Making treatment decisions on behalf of another individual is extremely emotional. Own the responsibility of making your wishes known so that others are not burdened by the emotional strain of making decisions without the support of your written preferences.

  3. Make decisions while you are able.

    As many people live into their eighties and nineties, more individuals live with dementia. Plan for end-of-life decisions while you have clarity and can make sound choices. It’s never too late… until it is too late.

  4. Legally empower your chosen healthcare agent.

    Choose your healthcare agents wisely. Empower the right people to advocate for your preferences. Ensure your appointment is legally binding through a healthcare power of attorney as part of your healthcare directive.

  5. Preserve family assets.

    Unanticipated healthcare expenses are a leading cause of bankruptcy. This delicate subject is deeply personal. Would you choose to set any financial boundaries for the care that you receive?

  6. Help your loved ones let go.

    Often, the dying process is prolonged because family members are unable to let go. You can anticipate emotional reactions and offer loving messages in your healthcare directive that encourage your family to honor your wishes. They may need your help to let you go.

  7. Keep decisions private.

    In the absence of your legal healthcare instructions, hospital administrators, ethics committees, and even the court may become involved. Keep the decision-making private and within your circle of loved ones.

By writing and communicating your own healthcare directive, you can set the example for all adults in your family—breaking the family silence on this important issue. In fact, you could organize a family meeting. I recently met a medical assistant who told me her family had a healthcare directives party. They all brought their documents, shared their wishes, and hired a notary to ensure each document was properly executed. Kelly shared that her family made it a celebration. They enjoyed great food and used the occasion to capture a family photo with three generations. What a terrific idea!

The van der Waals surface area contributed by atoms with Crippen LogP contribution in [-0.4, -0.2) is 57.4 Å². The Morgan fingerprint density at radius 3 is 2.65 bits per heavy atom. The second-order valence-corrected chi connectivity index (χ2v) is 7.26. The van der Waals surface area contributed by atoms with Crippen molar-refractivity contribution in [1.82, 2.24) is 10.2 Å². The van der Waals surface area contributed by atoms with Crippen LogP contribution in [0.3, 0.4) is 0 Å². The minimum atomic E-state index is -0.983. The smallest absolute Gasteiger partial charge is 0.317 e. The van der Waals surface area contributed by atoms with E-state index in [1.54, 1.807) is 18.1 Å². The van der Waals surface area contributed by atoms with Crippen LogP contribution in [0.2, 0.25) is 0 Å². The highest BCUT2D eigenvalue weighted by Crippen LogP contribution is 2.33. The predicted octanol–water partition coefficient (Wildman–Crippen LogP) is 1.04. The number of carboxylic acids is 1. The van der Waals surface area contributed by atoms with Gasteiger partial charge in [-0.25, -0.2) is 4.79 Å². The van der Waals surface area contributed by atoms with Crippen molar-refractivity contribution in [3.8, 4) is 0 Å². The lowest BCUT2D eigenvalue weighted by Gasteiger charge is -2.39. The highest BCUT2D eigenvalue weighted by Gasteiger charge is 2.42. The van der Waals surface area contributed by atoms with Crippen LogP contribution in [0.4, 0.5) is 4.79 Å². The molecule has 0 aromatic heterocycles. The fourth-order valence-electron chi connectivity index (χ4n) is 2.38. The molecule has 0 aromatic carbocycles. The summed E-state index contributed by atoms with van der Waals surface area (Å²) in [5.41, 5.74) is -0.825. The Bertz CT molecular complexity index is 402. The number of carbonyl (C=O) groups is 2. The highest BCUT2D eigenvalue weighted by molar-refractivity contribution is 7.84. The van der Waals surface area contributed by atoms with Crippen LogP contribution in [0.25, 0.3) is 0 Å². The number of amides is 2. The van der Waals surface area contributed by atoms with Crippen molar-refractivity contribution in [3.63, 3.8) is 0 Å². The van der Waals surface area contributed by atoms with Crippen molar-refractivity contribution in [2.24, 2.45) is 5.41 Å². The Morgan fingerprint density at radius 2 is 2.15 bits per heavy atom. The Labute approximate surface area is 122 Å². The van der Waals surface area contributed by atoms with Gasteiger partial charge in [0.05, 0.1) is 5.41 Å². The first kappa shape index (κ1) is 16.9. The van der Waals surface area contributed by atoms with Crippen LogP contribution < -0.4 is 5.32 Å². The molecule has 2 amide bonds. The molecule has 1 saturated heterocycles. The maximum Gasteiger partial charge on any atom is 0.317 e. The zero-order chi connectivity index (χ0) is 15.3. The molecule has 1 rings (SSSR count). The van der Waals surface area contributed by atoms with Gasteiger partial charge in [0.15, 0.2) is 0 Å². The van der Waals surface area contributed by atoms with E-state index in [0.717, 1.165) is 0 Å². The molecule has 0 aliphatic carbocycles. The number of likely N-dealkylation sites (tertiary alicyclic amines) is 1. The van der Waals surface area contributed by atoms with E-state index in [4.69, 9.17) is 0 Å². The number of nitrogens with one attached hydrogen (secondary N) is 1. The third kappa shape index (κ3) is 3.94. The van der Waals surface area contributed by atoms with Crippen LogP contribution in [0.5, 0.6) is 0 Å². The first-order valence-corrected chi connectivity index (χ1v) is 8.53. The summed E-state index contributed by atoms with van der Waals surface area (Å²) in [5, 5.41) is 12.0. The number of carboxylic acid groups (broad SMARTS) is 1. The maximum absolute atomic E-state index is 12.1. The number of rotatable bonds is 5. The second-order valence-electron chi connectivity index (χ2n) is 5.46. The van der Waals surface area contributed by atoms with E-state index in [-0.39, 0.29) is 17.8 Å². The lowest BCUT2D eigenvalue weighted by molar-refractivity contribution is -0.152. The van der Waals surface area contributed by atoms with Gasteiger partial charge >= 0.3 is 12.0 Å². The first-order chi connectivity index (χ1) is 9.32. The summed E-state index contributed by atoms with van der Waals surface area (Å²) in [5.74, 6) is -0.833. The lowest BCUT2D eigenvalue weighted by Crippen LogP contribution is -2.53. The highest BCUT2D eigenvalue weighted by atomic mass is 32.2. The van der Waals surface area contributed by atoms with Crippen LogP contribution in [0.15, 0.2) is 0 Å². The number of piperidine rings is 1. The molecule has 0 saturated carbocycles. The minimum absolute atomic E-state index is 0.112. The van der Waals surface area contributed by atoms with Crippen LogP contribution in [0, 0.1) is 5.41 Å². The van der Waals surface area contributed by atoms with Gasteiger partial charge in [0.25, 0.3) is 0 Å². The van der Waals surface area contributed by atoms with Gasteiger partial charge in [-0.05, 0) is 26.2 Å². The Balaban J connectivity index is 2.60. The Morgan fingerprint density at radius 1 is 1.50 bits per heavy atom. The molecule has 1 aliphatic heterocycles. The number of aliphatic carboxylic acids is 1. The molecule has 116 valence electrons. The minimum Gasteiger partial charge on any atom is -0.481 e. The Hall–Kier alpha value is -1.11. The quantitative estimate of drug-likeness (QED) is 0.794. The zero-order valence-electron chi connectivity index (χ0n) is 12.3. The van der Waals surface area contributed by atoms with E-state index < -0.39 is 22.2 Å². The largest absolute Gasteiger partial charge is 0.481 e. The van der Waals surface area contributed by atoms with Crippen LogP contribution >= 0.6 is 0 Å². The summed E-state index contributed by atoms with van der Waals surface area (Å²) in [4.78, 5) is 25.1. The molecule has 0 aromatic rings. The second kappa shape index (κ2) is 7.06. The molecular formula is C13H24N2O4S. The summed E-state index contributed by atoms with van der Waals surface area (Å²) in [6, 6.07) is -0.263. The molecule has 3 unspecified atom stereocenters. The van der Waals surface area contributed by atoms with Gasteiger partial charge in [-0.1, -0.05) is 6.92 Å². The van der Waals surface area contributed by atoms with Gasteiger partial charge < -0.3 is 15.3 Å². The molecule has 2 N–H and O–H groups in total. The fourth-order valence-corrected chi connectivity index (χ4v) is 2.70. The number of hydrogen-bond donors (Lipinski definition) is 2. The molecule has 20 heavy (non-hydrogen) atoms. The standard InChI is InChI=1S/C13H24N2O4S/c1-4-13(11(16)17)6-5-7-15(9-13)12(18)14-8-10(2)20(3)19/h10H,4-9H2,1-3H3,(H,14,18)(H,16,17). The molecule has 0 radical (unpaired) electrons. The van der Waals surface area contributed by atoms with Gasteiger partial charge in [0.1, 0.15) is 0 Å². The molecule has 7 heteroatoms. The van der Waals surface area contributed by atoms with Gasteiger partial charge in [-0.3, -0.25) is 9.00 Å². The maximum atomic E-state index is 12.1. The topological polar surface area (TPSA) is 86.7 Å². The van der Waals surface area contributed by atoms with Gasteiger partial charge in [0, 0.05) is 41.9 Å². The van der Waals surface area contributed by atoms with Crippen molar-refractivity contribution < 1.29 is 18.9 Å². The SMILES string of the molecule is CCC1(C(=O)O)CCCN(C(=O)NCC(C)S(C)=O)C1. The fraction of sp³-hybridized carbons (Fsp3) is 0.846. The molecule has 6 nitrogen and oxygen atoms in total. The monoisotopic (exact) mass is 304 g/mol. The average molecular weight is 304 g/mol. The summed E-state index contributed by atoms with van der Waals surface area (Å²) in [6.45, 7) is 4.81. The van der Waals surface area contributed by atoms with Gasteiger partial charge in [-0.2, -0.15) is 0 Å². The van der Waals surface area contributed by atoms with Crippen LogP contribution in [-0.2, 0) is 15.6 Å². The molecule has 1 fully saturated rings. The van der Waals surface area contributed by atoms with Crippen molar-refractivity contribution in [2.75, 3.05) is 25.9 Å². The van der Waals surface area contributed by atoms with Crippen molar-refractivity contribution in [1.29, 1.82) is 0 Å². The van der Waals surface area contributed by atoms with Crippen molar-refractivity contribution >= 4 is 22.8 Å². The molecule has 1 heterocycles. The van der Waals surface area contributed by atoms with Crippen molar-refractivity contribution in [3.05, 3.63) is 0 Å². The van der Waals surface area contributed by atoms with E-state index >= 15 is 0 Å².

This post was written not only to describe the value of preparing for end-of-life decisions, but most importantly, to inspire action. Move beyond the feeling of “yes, this is something I should do” to taking action. Do it for your family. Click to view my resource page which offers a variety of tools to get you started.

* Joan is a pseudonym for a woman I met at the Platform 2014 conference. The conversation was real, but I’ve changed her name to honor her privacy.

QUESTION: If you or a loved one have prepared for end-of-life decisions, would you please share your story and inspire others via social media? Please share this post with your comment.


DO YOU HAVE HEALTHCARE AGENTS PREPARED TO ADVOCATE FOR YOUR MEDICAL WISHES?

 

Have you chosen your healthcare agents? Do you feel confident that your agents are willing and ready to advocate for your wishes?

This FREE guide will help you to choose, invite and prepare your healthcare agents for future medical decisions that might be required. Interested?